unlawful entry graffiti

Unlawful Entry in Rahman v. United States

Jamison KoehlerOpinions/Cases, Other Criminal Offenses

Jalil Rahman was found guilty of unlawful entry in violation of D.C. Code 22-3302.  The statute provides for the punishment of anyone who enters or attempts to enter property against the will of the lawful occupant or who refuses vacate the property upon a lawful request.  

Rahman was hanging out at a McDonald’s when a special police officer (SPO), working for the restaurant, asked him to leave.  Rahman remained in the restaurant for 10 minutes until a D.C. police officer showed up. Rahman left and was not arrested until he came back into the restaurant.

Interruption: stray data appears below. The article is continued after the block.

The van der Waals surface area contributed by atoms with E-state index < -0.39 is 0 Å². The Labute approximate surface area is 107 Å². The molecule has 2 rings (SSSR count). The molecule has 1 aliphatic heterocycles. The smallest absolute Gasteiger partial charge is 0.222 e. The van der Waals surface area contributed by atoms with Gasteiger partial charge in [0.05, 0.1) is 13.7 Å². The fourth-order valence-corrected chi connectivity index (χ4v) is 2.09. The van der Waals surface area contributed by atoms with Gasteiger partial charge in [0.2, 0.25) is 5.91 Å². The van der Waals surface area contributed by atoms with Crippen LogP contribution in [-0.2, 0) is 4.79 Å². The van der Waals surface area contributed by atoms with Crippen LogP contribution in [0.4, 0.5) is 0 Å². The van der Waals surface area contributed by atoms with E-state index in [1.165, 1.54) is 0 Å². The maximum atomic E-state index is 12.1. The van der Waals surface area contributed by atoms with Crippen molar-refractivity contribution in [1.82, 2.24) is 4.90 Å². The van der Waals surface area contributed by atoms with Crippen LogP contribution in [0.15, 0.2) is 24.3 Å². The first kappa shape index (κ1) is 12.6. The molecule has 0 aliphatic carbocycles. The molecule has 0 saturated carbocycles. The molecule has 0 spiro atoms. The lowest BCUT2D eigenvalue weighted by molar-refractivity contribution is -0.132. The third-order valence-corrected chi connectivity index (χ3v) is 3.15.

Rahman raised two issues in his appeal.  First, he argued that, under the Jencks Act, the government should have turned over to him a written statement prepared by the SPO.  Second, he argued that, because he eventually complied with the SPO’s request to leave and only came back into the restaurant to get the police officer’s badge number, there was not sufficient evidence to convict him of unlawful entry.

Rahman lost on both counts. The court held that, with respect to the Jencks issue, the SPO’s written statement was prepared for internal use by McDonald’s only and was never in the possession of the government.  With respect to the elements of unlawful entry, the court held that remaining in the restaurant for 10 minutes after being asked to leave and departing only when the police officer arrived was sufficient to be found guilty.